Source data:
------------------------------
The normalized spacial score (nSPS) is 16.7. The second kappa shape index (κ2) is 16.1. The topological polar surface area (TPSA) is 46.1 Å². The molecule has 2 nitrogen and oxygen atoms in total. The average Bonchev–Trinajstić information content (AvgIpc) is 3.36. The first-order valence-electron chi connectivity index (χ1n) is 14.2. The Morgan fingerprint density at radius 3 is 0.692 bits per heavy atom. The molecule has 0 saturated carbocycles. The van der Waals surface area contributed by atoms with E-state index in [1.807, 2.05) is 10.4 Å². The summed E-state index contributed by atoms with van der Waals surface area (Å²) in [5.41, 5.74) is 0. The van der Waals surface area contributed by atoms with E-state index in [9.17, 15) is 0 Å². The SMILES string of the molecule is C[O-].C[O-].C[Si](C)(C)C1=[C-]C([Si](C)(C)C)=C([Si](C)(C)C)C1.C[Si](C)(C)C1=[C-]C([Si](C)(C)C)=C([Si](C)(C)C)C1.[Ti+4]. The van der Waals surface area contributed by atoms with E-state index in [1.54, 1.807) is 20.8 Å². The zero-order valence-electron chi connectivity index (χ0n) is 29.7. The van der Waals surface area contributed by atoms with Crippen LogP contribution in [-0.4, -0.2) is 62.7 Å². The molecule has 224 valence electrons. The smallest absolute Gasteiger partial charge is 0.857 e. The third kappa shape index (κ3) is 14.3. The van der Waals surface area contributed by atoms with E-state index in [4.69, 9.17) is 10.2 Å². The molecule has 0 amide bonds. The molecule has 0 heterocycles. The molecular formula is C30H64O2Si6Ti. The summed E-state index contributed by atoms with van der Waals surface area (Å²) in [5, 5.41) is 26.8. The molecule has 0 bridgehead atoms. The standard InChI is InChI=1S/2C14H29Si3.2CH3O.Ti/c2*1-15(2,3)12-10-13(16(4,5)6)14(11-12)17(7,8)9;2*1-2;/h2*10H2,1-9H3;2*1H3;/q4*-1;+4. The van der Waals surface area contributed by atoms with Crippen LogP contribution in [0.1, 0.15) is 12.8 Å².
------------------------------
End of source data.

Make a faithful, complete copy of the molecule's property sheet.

The normalized spacial score (nSPS) is 16.7. The second kappa shape index (κ2) is 16.1. The topological polar surface area (TPSA) is 46.1 Å². The molecule has 2 nitrogen and oxygen atoms in total. The average Bonchev–Trinajstić information content (AvgIpc) is 3.36. The first-order valence-electron chi connectivity index (χ1n) is 14.2. The Morgan fingerprint density at radius 3 is 0.692 bits per heavy atom. The molecule has 0 saturated carbocycles. The van der Waals surface area contributed by atoms with E-state index in [1.807, 2.05) is 10.4 Å². The summed E-state index contributed by atoms with van der Waals surface area (Å²) in [5.41, 5.74) is 0. The van der Waals surface area contributed by atoms with E-state index in [9.17, 15) is 0 Å². The SMILES string of the molecule is C[O-].C[O-].C[Si](C)(C)C1=[C-]C([Si](C)(C)C)=C([Si](C)(C)C)C1.C[Si](C)(C)C1=[C-]C([Si](C)(C)C)=C([Si](C)(C)C)C1.[Ti+4]. The van der Waals surface area contributed by atoms with E-state index in [1.54, 1.807) is 20.8 Å². The zero-order valence-electron chi connectivity index (χ0n) is 29.7. The van der Waals surface area contributed by atoms with Crippen LogP contribution in [-0.4, -0.2) is 62.7 Å². The molecule has 224 valence electrons. The smallest absolute Gasteiger partial charge is 0.857 e. The third kappa shape index (κ3) is 14.3. The van der Waals surface area contributed by atoms with E-state index in [4.69, 9.17) is 10.2 Å². The molecule has 0 amide bonds. The molecule has 0 heterocycles. The molecular formula is C30H64O2Si6Ti. The summed E-state index contributed by atoms with van der Waals surface area (Å²) in [5, 5.41) is 26.8. The molecule has 0 bridgehead atoms. The standard InChI is InChI=1S/2C14H29Si3.2CH3O.Ti/c2*1-15(2,3)12-10-13(16(4,5)6)14(11-12)17(7,8)9;2*1-2;/h2*10H2,1-9H3;2*1H3;/q4*-1;+4. The van der Waals surface area contributed by atoms with Crippen LogP contribution in [0.1, 0.15) is 12.8 Å².